Motive unclear in US dance club shooting

Authorities are yet to establish a motive after a gunman killed 10 people at a Los Angeles-area ballroom dance club during Lunar New Year celebrations, sending a wave of fear through Asian American communities and casting a shadow over festivities.

The suspect was found on Sunday, dead of a self-inflicted gunshot wound in a van in which authorities say he fled after people thwarted his attempt at a second shooting Saturday night.

The massacre was the nation's fifth mass killing this month.

It was also the deadliest attack since May 24, when 21 people were killed in an elementary school in Uvalde, Texas.

Los Angeles County Sheriff Robert Luna identified the man as 72-year-old Huu Can Tran and said no other suspects were at large.

Luna said the motive remained unclear for the attack, which wounded 10 people, seven of whom were still hospitalised.

Speaking at a Sunday evening news conference, the sheriff said he didn't have their exact ages but all of the people killed appeared to be aged more than 50.

The suspect was carrying what Luna described as a semi-automatic pistol with an extended magazine, with a second handgun discovered in the van where Tran died.

Monterey Park Police Chief Scott Wiese said on Sunday officers had arrived at the Star Ballroom Dance Studio in Monterey Park within three minutes of receiving the call.

There, they found carnage inside and people trying to flee through all the doors.

"When they came into the parking lot it was chaos," Wiese said.

About 20 to 30 minutes after the first attack, the gunman entered the Lai Lai Ballroom in the nearby city of Alhambra.

But people wrested the weapon away from him and witnesses said he fled in a white van, Sheriff Luna said.

The van was found in Torrance, another community home to many Asian Americans, about 34.5 kilometres from that second location.

After surrounding the vehicle for hours, law enforcement officials swarmed and entered it.

A person's body appeared to be slumped over the wheel and was later removed.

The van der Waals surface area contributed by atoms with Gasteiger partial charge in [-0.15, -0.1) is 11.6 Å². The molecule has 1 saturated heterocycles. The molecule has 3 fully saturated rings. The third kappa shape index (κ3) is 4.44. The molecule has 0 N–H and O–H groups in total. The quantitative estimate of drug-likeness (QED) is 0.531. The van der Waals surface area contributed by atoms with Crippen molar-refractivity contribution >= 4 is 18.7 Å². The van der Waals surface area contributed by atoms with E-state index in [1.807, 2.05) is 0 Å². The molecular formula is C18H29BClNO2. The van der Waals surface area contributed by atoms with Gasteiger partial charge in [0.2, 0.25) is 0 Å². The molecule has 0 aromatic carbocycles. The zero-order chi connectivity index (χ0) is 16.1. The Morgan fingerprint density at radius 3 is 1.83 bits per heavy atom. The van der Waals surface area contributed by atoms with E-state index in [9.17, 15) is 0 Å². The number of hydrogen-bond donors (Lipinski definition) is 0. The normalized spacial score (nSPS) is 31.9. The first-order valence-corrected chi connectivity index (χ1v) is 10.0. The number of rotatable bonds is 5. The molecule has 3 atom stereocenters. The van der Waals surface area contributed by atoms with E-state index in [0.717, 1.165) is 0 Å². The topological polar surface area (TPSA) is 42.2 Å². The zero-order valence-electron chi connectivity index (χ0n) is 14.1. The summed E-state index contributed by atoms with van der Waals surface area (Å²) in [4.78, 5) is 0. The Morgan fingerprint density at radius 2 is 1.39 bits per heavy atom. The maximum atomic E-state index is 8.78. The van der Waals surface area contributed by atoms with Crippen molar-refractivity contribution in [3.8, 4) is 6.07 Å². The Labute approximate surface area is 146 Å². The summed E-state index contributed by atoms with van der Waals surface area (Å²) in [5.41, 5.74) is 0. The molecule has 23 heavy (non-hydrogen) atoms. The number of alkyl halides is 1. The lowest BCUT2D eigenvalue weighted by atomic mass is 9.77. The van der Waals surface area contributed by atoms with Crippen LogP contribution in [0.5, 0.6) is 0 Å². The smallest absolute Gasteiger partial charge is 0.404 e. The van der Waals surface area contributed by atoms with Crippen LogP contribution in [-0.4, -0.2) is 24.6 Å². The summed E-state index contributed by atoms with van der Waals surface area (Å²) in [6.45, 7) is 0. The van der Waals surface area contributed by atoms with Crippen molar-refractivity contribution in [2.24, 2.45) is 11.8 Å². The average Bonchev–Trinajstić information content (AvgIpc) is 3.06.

Members of a SWAT team looked through the van's contents before walking away.

The sheriff's department earlier released photos of an Asian man believed to be the suspect, apparently taken from a security camera.

Congresswoman Judy Chu said she still has questions about the attack but hopes residents now feel safe.

"The community was in fear thinking that they should not go to any events because there was an active shooter," Chu told Sunday's news conference.

"What was the motive for this shooter? Did he have a mental illness? Was he a domestic violence abuser? How did he get these guns and was it through legal means or not?"

Monterey Park, a city of about 60,000 people on the eastern edge of Los Angeles, is composed mostly of Asian immigrants from China or first-generation Asian Americans.

The shooting happened in the heart of its downtown where red lanterns decorated the streets for the Lunar New Year festivities - one of California's largest celebrations.

Two days of festivities, which have been attended by as many as 100,000 people in past years, were planned but officials cancelled Sunday's events following the shooting.

President Joe Biden and Attorney General Merrick Garland were briefed on the situation, aides said.

Biden said he and first lady Jill Biden were thinking of those killed and wounded and directed federal authorities to support the investigation.

A USA Today/Associated Press database on mass killings in the US shows 2022 was one of the nation's worst years with 42 such attacks - the second-highest number since the creation of the tracker in 2006.

The database defines a mass killing as four people killed, not including the perpetrator.